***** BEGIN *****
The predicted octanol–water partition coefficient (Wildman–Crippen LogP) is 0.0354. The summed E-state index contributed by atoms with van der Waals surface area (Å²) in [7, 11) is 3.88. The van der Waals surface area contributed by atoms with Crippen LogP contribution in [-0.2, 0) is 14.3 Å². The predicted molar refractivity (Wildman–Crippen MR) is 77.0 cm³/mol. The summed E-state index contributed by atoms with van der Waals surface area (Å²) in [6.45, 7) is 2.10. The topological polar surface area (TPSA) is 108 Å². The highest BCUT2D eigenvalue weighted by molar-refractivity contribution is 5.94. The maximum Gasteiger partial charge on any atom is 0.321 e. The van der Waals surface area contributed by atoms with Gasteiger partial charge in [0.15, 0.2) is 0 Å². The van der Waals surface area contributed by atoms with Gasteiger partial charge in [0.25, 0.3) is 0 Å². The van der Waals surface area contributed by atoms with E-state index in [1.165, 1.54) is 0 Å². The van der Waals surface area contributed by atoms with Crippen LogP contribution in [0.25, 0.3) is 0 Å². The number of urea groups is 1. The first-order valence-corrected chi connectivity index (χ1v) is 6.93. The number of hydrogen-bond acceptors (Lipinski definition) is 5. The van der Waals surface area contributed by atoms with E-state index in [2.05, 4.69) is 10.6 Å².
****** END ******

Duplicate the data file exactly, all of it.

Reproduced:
The predicted octanol–water partition coefficient (Wildman–Crippen LogP) is 0.0354. The summed E-state index contributed by atoms with van der Waals surface area (Å²) in [7, 11) is 3.88. The van der Waals surface area contributed by atoms with Crippen LogP contribution in [-0.2, 0) is 14.3 Å². The predicted molar refractivity (Wildman–Crippen MR) is 77.0 cm³/mol. The summed E-state index contributed by atoms with van der Waals surface area (Å²) in [6.45, 7) is 2.10. The topological polar surface area (TPSA) is 108 Å². The highest BCUT2D eigenvalue weighted by molar-refractivity contribution is 5.94. The maximum Gasteiger partial charge on any atom is 0.321 e. The van der Waals surface area contributed by atoms with Gasteiger partial charge in [0.15, 0.2) is 0 Å². The van der Waals surface area contributed by atoms with Gasteiger partial charge in [0.25, 0.3) is 0 Å². The van der Waals surface area contributed by atoms with E-state index in [1.165, 1.54) is 0 Å². The van der Waals surface area contributed by atoms with Crippen LogP contribution in [0.25, 0.3) is 0 Å². The number of urea groups is 1. The first-order valence-corrected chi connectivity index (χ1v) is 6.93. The number of hydrogen-bond acceptors (Lipinski definition) is 5. The van der Waals surface area contributed by atoms with E-state index in [2.05, 4.69) is 10.6 Å².